After my other post looking into the debate to ban or restrict access to video games in Germany I’ve come across some more links that delve more into the topic, as well as some studies. Some are in German, so please use a translator.
- Der Markt verlangt nach Sensation [Zeit.de] – It appears that I’m not the only person outraged at the media presence in Winnenden. This is a great article summing up things like paying students to hug tearfully to get better pictures.
- “Active” gaming is healthy, says study [CVG.com] – Obvious article pointing out that Wii and Eyetoy games are healthy. Who would have thought?
- Galeria Kaufhof: Ab April 2009 keine USK 18-Spiele mehr im Sortiment [PCgames.de] – Kaufhof, a large German retailer is taking all 18+ games off the shelves and will not be selling them any more citing:
- Only 3% of Games are Adult, says MP [EDGE] – Gavin Brown, Conservative MP for Lothians said yesterday in a tax break discussion:
- Study Shows No Link Between Violent Games and Crimes [IGN] – Other linke here and here and here. Whilst claiming more research into videogames needs to be done, researcher Patrick Kierkegaard says:
- So schützen Sie Jugendliche und Kinder vor Killerspielen [Bild.de] – They’re trying to provide a public service to people by showing several ways to restrict a teen’s access on the family’s PC which is all fine and dandy, but there really wasn’t a need to continuously use terms such as Killerspiel, Ballerspiel, Brutalo Games, Gewaltspiel, Amoklauf-Modus..
- Interview with Christian Pfeiffer from January 2009 [Computerbild Spiele] – He mentions among other things that he never plays video games himself.
- Was ist ein Killerspiel [Bild.de] – A more or less sensationalist view about the phrase and the games considered ‘Killerspiel’.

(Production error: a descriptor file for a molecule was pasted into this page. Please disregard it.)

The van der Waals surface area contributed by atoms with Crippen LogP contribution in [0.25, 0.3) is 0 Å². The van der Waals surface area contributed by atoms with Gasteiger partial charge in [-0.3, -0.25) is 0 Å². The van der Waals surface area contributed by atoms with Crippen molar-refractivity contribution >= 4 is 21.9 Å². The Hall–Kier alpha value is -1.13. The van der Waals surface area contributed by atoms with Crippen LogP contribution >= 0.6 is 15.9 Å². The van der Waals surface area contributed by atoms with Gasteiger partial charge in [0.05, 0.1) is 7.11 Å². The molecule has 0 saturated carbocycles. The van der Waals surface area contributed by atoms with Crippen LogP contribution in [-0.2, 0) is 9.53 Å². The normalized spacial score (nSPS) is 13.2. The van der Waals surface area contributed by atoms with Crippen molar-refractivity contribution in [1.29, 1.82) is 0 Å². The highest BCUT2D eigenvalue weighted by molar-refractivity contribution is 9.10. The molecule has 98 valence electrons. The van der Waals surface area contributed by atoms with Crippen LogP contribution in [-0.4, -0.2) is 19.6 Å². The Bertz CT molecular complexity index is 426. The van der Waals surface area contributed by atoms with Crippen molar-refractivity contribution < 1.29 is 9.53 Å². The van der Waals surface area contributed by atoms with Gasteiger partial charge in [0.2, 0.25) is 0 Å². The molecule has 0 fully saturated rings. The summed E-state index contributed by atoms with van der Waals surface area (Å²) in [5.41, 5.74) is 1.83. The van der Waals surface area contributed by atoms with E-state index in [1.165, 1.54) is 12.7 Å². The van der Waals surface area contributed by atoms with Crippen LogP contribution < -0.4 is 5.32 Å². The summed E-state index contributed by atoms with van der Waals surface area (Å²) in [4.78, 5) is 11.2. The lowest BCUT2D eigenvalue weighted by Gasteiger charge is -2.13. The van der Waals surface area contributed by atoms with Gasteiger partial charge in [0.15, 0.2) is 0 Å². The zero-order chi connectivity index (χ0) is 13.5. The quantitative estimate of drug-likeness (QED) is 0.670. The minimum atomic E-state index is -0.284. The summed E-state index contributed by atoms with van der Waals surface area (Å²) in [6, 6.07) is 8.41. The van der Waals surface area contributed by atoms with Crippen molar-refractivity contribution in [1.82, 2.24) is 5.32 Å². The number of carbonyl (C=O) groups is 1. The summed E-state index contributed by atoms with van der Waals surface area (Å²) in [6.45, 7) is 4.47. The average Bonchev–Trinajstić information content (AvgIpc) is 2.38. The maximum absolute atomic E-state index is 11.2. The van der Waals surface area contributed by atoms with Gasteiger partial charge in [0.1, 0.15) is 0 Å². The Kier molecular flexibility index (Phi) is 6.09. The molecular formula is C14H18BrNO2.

“Mit diesem Schritt möchte das Unternehmen ein weiteres Zeichen für eine soziale und gesellschaftspolitische Verantwortung setzen”
“With this move the company wishes to set another sign for a social and socialpolitical responsibility.
we “must ensure that a positive perception of games is promoted, instead of the negative perception that some games might have attracted.”
Despite violent games becoming more mainstream within recent years, statistics show that violent crimes committed from juvenile delinquents have declined since the early 1990s. “With millions of sales of violent games, the world should be seeing an epidemic of violence… Instead, violence has declined.”
I did like this comment left by someone on an article about how violence isn’t in correlation to violent games:
When I visited Miami for the first time, I saw lots of people rollerblading in thongs, dudes with loud shirts and cigars, and high-end sports cars parked randomly on sidewalks.
I thought, “Wow! Just like GRAND THEFT AUTO: VICE CITY!”
Did it make me want to smash the window of the nearest banana-yellow Ferrari and drive it across the beach? Kinda. But I didn’t, because I know the difference between right and wrong; my folks taught me this.
I have a hard time believing that kids think games are real, and parents and guardians have a responsibility to their children in this respect: teach them. Lead by example.